Reporters generally don’t take lightly their ability to ruin someone’s life or career. In most cases, writers and editors deliberate at length over whether to report a certain story and how to report it in the most fair way possible.
On Thursday, the Oregonian gave us a useful glimpse at the decision-making process behind the decision to publish a story about Oregon State baseball ace and MLB Draft prospect Luke Heimlich’s record of sexually violating a young girl.
In a 1,000 word letter from the editor, Mark Katches explained the process behind the story and wrote that “journalists must always follow the story where the facts lead us.”
Quick background: The story, published Thursday, chronicled how Heimlich had sexual contact with a 6-year-old girl when he was 15. Heimlich pleaded guilty to one count of molestation and was forced to register as a sex offender. The Oregonian learned about the incident after Heimlich failed to update his registry in April.
The story was met with a wide range of reactions. Some readers called Heimlich a monster and suggested he be kicked out of Oregon State and denied a chance to play professional baseball. Others questioned whether it was right to eternally punish someone for what he did when he was 15 and whether it was fair to expose him only days before he was to be drafted—thus tanking his draft stock.
Spoke with three teams today already that completely took him off their draft boards. https://t.co/VPIZJiST4l
— Jeff Passan (@JeffPassan) June 8, 2017
There are many ways to feel about the whole situation, but it’s clear from Katches’ letter than the Oregonian considered many angles.
Our decision to publish was not made lightly and was the subject of intense discussion in our newsroom.
Some of our readers may say that Heimlich paid for his crime and completed his sentence. Others may argue that mistakes made by a minor should be forgiven, considering that studies show juvenile sex offenders rarely commit additional sex crimes after sentencing. Some will contend that we are undermining both Heimlich and his team as the Beavers embark on a quest to win a third College World Series title and with the major league draft just days away. We considered all of these factors.
Fair or not, the Oregonian defended its story by citing Oregon law, which extends juvenile sex-offender status into adulthood. The paper also argued it wasn’t only spotlighting Heimlich’s crime but was also calling attention to Oregon State’s admissions procedures.
Our society decided long ago that sex offenders should carry the burden of their conviction well after their sentences end – and that juvenile sex crimes should follow offenders into adulthood. Oregon wrote into statute that sex offenders cannot be released from their obligation to register with authorities unless they show a judge “by clear and convincing evidence” that they no longer pose a threat to public safety.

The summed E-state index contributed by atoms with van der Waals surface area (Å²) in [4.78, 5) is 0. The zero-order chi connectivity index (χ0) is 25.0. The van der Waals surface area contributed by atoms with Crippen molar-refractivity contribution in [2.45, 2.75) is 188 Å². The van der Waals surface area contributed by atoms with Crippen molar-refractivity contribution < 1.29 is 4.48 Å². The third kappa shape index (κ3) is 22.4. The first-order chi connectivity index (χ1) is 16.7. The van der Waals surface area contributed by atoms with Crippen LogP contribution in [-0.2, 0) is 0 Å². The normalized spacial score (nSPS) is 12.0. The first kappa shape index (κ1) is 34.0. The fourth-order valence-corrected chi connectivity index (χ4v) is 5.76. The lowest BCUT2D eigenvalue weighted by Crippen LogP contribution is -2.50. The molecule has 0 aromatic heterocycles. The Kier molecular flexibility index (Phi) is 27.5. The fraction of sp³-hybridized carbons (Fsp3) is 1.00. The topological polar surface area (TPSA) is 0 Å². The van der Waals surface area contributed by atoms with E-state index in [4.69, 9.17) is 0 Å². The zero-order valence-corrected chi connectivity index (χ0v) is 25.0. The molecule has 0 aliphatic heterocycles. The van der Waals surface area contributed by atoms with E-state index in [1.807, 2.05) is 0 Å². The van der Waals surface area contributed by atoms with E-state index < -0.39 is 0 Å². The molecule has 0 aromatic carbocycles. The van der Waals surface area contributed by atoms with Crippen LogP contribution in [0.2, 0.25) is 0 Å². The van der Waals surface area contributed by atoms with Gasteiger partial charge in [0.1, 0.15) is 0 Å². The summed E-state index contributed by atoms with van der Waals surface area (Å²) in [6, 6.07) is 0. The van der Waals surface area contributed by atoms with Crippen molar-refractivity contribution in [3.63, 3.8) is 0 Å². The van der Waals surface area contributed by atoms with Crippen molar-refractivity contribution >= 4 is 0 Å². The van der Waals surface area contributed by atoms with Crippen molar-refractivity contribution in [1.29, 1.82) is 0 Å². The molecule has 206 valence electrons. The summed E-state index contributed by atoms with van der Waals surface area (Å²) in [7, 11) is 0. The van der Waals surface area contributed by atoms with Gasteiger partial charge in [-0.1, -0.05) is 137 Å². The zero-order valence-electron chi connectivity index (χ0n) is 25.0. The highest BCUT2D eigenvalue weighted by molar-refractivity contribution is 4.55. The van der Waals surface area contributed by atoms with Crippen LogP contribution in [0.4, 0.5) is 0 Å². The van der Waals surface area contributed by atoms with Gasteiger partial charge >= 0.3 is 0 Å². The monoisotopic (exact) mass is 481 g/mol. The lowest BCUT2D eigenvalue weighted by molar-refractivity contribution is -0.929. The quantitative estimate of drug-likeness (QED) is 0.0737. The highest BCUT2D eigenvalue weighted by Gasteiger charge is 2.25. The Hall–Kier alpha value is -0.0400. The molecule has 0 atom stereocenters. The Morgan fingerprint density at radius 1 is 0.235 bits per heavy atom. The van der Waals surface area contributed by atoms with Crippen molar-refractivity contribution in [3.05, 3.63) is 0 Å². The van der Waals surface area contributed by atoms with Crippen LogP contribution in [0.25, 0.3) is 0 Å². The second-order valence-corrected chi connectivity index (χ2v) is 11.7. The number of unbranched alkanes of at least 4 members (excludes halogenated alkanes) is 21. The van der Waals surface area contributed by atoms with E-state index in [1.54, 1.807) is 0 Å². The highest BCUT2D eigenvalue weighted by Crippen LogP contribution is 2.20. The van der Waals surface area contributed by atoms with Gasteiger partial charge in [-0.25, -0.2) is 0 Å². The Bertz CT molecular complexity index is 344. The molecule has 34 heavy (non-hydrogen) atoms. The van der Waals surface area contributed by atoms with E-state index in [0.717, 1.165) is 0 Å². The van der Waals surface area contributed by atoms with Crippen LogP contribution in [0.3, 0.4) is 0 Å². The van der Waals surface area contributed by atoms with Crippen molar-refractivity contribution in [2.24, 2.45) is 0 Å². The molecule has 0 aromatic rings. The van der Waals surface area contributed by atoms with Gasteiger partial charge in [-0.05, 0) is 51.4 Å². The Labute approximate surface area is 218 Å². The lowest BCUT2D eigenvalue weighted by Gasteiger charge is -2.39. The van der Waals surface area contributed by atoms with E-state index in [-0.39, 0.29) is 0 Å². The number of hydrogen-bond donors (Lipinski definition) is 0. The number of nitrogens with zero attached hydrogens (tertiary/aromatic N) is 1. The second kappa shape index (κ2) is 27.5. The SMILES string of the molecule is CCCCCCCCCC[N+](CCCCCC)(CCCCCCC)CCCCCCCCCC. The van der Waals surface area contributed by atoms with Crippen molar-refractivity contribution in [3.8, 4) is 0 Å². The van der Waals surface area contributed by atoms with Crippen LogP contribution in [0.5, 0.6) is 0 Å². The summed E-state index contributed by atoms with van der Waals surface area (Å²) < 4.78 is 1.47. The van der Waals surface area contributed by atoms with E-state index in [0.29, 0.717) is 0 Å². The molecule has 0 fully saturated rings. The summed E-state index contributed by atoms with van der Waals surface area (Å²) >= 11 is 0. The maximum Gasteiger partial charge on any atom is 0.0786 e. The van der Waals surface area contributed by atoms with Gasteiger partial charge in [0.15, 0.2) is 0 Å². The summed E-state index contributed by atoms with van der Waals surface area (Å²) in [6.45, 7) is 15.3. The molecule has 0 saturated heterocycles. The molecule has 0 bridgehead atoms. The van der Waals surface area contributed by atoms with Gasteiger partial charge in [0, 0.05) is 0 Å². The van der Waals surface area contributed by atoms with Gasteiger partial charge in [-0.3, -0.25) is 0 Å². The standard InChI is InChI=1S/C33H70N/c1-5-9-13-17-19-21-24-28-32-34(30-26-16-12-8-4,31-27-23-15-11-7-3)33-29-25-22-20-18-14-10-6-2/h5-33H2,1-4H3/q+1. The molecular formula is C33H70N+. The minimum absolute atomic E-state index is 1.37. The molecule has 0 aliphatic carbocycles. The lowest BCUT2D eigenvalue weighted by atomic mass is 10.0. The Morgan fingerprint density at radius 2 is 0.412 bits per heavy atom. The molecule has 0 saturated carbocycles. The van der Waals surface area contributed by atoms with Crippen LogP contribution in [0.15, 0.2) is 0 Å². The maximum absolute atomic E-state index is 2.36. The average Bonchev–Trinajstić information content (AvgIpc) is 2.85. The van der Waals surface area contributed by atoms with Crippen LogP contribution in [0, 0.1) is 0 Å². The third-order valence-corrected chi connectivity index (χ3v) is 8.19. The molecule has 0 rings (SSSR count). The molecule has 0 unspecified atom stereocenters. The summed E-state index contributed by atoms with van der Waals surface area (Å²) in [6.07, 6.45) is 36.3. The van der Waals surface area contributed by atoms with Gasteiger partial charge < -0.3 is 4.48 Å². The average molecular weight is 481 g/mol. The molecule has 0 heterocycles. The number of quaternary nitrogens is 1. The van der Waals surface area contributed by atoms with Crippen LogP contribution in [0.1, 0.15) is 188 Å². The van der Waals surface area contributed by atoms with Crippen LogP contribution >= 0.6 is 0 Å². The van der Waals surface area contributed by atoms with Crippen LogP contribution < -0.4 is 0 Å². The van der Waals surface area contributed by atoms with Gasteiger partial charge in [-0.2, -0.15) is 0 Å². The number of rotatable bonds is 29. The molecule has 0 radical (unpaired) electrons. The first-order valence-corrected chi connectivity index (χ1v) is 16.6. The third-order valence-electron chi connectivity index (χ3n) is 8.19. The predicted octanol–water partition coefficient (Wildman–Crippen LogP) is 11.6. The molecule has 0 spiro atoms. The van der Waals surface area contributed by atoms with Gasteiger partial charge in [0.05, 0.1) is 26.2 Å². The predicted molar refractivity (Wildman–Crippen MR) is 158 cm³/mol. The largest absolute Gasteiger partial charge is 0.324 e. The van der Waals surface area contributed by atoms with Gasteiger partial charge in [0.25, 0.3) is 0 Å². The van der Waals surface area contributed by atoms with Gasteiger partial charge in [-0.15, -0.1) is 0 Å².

The story also puts the spotlight on the university’s admissions policies. We discovered that several of the teams that Oregon State competes against have stricter rules about whether felons can play college sports.
Oregon State has still not made clear whether its athletic department knew about Heimlich’s conviction and decided he should have a second chance, or whether the college’s system for identifying sex offenders on campus failed to alert university officials. We think that it’s important to understand how our institutions handle these types of sensitive situations.
Katches explained that the story was published at this time not because the Oregonian wanted to hammer Heimlich before he was drafted but because that’s when it was ready to run. The paper found out about Heimlich’s offense during a standard-procedure background check it ran when reporting a profile of him and then put the new story together as quickly as possible. Katches says it was finished Wednesday night and published Thursday.
In conclusion, Katches wrote that:
This is a tragic story on so many levels. But we believed the crime against a young, innocent and defenseless child had to be disclosed and that we had an obligation as journalists to disclose it.
Few reporters are excited to write a story like this. But, at least as those at the Oregonian see it, it’s their responsibility to.